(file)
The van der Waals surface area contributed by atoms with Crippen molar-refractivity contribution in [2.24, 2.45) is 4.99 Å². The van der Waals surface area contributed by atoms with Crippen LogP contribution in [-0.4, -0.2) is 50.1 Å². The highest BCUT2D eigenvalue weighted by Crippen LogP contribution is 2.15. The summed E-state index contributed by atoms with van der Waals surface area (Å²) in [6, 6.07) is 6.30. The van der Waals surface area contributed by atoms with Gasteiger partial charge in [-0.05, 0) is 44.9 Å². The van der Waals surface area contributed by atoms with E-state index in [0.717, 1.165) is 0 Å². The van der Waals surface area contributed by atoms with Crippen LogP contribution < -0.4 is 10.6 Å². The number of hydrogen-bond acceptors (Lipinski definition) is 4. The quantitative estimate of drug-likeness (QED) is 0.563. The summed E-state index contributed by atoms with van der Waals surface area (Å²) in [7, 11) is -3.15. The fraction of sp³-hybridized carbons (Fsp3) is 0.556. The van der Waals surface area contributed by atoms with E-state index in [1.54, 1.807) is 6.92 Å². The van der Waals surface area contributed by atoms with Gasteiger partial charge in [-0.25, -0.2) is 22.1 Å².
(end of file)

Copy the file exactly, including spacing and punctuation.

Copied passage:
The van der Waals surface area contributed by atoms with Crippen molar-refractivity contribution in [2.24, 2.45) is 4.99 Å². The van der Waals surface area contributed by atoms with Crippen LogP contribution in [-0.4, -0.2) is 50.1 Å². The highest BCUT2D eigenvalue weighted by Crippen LogP contribution is 2.15. The summed E-state index contributed by atoms with van der Waals surface area (Å²) in [6, 6.07) is 6.30. The van der Waals surface area contributed by atoms with Gasteiger partial charge in [-0.05, 0) is 44.9 Å². The van der Waals surface area contributed by atoms with E-state index in [0.717, 1.165) is 0 Å². The van der Waals surface area contributed by atoms with Crippen LogP contribution < -0.4 is 10.6 Å². The number of hydrogen-bond acceptors (Lipinski definition) is 4. The quantitative estimate of drug-likeness (QED) is 0.563. The summed E-state index contributed by atoms with van der Waals surface area (Å²) in [7, 11) is -3.15. The fraction of sp³-hybridized carbons (Fsp3) is 0.556. The van der Waals surface area contributed by atoms with E-state index in [1.54, 1.807) is 6.92 Å². The van der Waals surface area contributed by atoms with Gasteiger partial charge in [-0.25, -0.2) is 22.1 Å².